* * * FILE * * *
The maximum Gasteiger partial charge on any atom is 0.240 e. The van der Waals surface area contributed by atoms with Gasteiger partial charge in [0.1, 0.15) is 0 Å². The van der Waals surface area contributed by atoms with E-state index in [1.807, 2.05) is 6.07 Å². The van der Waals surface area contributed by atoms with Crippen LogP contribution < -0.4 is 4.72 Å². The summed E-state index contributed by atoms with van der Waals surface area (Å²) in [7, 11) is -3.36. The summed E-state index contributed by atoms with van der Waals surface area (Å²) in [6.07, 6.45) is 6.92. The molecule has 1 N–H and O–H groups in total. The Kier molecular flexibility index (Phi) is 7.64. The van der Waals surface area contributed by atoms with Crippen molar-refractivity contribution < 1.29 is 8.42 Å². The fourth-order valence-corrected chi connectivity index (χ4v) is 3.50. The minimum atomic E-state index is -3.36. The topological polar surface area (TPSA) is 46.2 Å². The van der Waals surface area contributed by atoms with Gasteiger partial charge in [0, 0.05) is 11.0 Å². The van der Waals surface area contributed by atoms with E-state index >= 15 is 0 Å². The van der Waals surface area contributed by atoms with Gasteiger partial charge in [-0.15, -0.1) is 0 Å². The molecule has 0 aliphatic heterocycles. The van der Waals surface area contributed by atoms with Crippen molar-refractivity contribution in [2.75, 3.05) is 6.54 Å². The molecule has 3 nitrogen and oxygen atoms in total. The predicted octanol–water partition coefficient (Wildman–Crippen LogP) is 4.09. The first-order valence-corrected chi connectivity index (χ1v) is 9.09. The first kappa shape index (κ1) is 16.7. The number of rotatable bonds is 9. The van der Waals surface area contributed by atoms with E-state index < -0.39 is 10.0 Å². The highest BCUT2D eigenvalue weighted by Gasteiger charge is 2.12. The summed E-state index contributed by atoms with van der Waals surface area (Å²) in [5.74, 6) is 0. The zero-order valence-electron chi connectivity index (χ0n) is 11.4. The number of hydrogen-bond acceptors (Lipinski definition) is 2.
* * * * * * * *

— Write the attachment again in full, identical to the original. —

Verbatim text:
The maximum Gasteiger partial charge on any atom is 0.240 e. The van der Waals surface area contributed by atoms with Gasteiger partial charge in [0.1, 0.15) is 0 Å². The van der Waals surface area contributed by atoms with E-state index in [1.807, 2.05) is 6.07 Å². The van der Waals surface area contributed by atoms with Crippen LogP contribution < -0.4 is 4.72 Å². The summed E-state index contributed by atoms with van der Waals surface area (Å²) in [7, 11) is -3.36. The summed E-state index contributed by atoms with van der Waals surface area (Å²) in [6.07, 6.45) is 6.92. The molecule has 1 N–H and O–H groups in total. The Kier molecular flexibility index (Phi) is 7.64. The van der Waals surface area contributed by atoms with Crippen molar-refractivity contribution < 1.29 is 8.42 Å². The fourth-order valence-corrected chi connectivity index (χ4v) is 3.50. The minimum atomic E-state index is -3.36. The topological polar surface area (TPSA) is 46.2 Å². The van der Waals surface area contributed by atoms with Gasteiger partial charge in [0, 0.05) is 11.0 Å². The van der Waals surface area contributed by atoms with E-state index >= 15 is 0 Å². The van der Waals surface area contributed by atoms with Gasteiger partial charge in [-0.15, -0.1) is 0 Å². The molecule has 0 aliphatic heterocycles. The van der Waals surface area contributed by atoms with Crippen molar-refractivity contribution in [2.75, 3.05) is 6.54 Å². The molecule has 3 nitrogen and oxygen atoms in total. The predicted octanol–water partition coefficient (Wildman–Crippen LogP) is 4.09. The first-order valence-corrected chi connectivity index (χ1v) is 9.09. The first kappa shape index (κ1) is 16.7. The number of rotatable bonds is 9. The van der Waals surface area contributed by atoms with E-state index < -0.39 is 10.0 Å². The highest BCUT2D eigenvalue weighted by Gasteiger charge is 2.12. The summed E-state index contributed by atoms with van der Waals surface area (Å²) in [5.74, 6) is 0. The zero-order valence-electron chi connectivity index (χ0n) is 11.4. The number of hydrogen-bond acceptors (Lipinski definition) is 2.